Kenya: Conservationists protest as controversial Chinese railway project begins


Conservationists in Kenya are protesting as China Road and Bridge Corporation (CRBC) starts work on a controversial railway extension project in Nairobi National Park.

The proposed extension of Kenya’s $4bn Chinese railway – the country’s largest infrastructure project in more than half a century – has been held up by a number of legal battles since 2016. However, CRBC has already begun moving in equipment and cordoning off a section of the park, which conservationist say defies a court order halting the project.

Protests as CRBC moves in

Last week, cranes, heavy machinery and workers moved into a cordoned-off section of Nairobi National Park, which is protected by armed rangers. Despite court orders ruling that construction of the proposed railway extension can’t yet begin, CRBC has already moved into the site and started building pillars to support the track.

A small group of environmentalists held a protest on Thursday to demand the project is halted, accusing the government of openly breaking the law.

“It is very disappointing. The government is openly breaking the law,” said one protestor.

Jim Karani, legal affairs manager of Wildlife Direct, which is involved in the court proceedings surrounding the controversial project said the government is knowingly disregarding court orders.

“What we have seen here is a government that is hellbent on getting its way and building this project even in defiance of court,” he said.

Concerns over environmental impact

Nairobi National Park is home to lions, hyenas and giraffes which are free to roam the grounds, just 7km (4 miles) away from the city centre. Conservationists say the proposed extension on Kenya’s Chinese railway project into the grounds will have a significant impact on nearby wildlife.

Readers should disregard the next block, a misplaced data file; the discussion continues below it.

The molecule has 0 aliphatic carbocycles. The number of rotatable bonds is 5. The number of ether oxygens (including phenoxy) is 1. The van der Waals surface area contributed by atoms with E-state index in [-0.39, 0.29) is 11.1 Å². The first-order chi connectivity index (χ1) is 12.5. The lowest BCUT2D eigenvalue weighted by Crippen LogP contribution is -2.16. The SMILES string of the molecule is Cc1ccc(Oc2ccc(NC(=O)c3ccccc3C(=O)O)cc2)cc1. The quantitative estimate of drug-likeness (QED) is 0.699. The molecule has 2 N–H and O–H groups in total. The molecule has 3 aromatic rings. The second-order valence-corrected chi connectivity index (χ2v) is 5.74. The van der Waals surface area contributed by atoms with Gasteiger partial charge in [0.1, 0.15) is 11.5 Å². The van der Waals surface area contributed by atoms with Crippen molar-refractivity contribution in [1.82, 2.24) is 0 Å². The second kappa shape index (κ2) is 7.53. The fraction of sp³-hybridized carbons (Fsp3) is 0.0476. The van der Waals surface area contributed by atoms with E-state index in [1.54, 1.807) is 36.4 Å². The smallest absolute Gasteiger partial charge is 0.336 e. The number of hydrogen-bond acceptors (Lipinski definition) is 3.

Rail authorities insist the railway’s pillars will be camouflaged, noise pollution will be reduced and animals will continue to be allowed to roam freely.

An appeal was first launched to the national environment tribunal in 2016 over the way an impact study related to the project was being conducted. The court ordered construction to be stopped until the case could be heard, in line with Kenyan tribunal laws.

However, the government tried to amend the law that automatically halts projects when complaints are lodged against them, disguising the revision by placing it in an unrelated prevention of torture act. When environmentalists discovered the government’s plan they complained to the high court, which suspended the amendment.

Featured image: By US Army Africa from Vicenza, Italy – Uganda railways assessment 2010, CC BY 2.0,

About Aaron Brooks

Aaron Brooks is a UK journalist who wants to cut out the international agendas in news. Spending his early years in both England and Northern Ireland he saw the difference between reality and media coverage at an early age. After graduating from the University of Chester with a BA in journalism, his travels revealed just how large the gap between news and the real world can be. As Editor-in-Chief at East Africa Monitor, it’s his job to provide a balanced view of what’s going on in the region for English-speaking audiences.